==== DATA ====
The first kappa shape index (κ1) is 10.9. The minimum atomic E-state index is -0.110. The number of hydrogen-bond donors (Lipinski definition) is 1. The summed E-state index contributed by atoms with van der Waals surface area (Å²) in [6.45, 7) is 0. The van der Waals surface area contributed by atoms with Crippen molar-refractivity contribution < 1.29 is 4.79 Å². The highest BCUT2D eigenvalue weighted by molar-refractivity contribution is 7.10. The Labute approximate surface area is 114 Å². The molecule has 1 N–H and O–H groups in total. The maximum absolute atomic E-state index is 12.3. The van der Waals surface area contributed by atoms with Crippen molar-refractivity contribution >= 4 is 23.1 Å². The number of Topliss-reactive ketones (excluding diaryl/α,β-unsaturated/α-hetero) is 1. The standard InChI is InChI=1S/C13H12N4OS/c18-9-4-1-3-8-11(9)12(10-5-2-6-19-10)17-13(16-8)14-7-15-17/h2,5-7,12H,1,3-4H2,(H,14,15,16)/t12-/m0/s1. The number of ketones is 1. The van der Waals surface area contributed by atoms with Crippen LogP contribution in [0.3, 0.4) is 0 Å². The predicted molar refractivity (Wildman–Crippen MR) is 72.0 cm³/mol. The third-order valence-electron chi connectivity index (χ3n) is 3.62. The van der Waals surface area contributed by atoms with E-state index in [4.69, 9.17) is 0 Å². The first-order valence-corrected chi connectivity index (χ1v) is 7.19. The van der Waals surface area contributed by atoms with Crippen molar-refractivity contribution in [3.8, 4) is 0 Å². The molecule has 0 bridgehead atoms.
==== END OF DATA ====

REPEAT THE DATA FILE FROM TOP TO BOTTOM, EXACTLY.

The first kappa shape index (κ1) is 10.9. The minimum atomic E-state index is -0.110. The number of hydrogen-bond donors (Lipinski definition) is 1. The summed E-state index contributed by atoms with van der Waals surface area (Å²) in [6.45, 7) is 0. The van der Waals surface area contributed by atoms with Crippen molar-refractivity contribution < 1.29 is 4.79 Å². The highest BCUT2D eigenvalue weighted by molar-refractivity contribution is 7.10. The Labute approximate surface area is 114 Å². The molecule has 1 N–H and O–H groups in total. The maximum absolute atomic E-state index is 12.3. The van der Waals surface area contributed by atoms with Crippen molar-refractivity contribution >= 4 is 23.1 Å². The number of Topliss-reactive ketones (excluding diaryl/α,β-unsaturated/α-hetero) is 1. The standard InChI is InChI=1S/C13H12N4OS/c18-9-4-1-3-8-11(9)12(10-5-2-6-19-10)17-13(16-8)14-7-15-17/h2,5-7,12H,1,3-4H2,(H,14,15,16)/t12-/m0/s1. The number of ketones is 1. The van der Waals surface area contributed by atoms with Crippen LogP contribution in [0.3, 0.4) is 0 Å². The predicted molar refractivity (Wildman–Crippen MR) is 72.0 cm³/mol. The third-order valence-electron chi connectivity index (χ3n) is 3.62. The van der Waals surface area contributed by atoms with E-state index in [4.69, 9.17) is 0 Å². The first-order valence-corrected chi connectivity index (χ1v) is 7.19. The van der Waals surface area contributed by atoms with Crippen molar-refractivity contribution in [3.8, 4) is 0 Å². The molecule has 0 bridgehead atoms.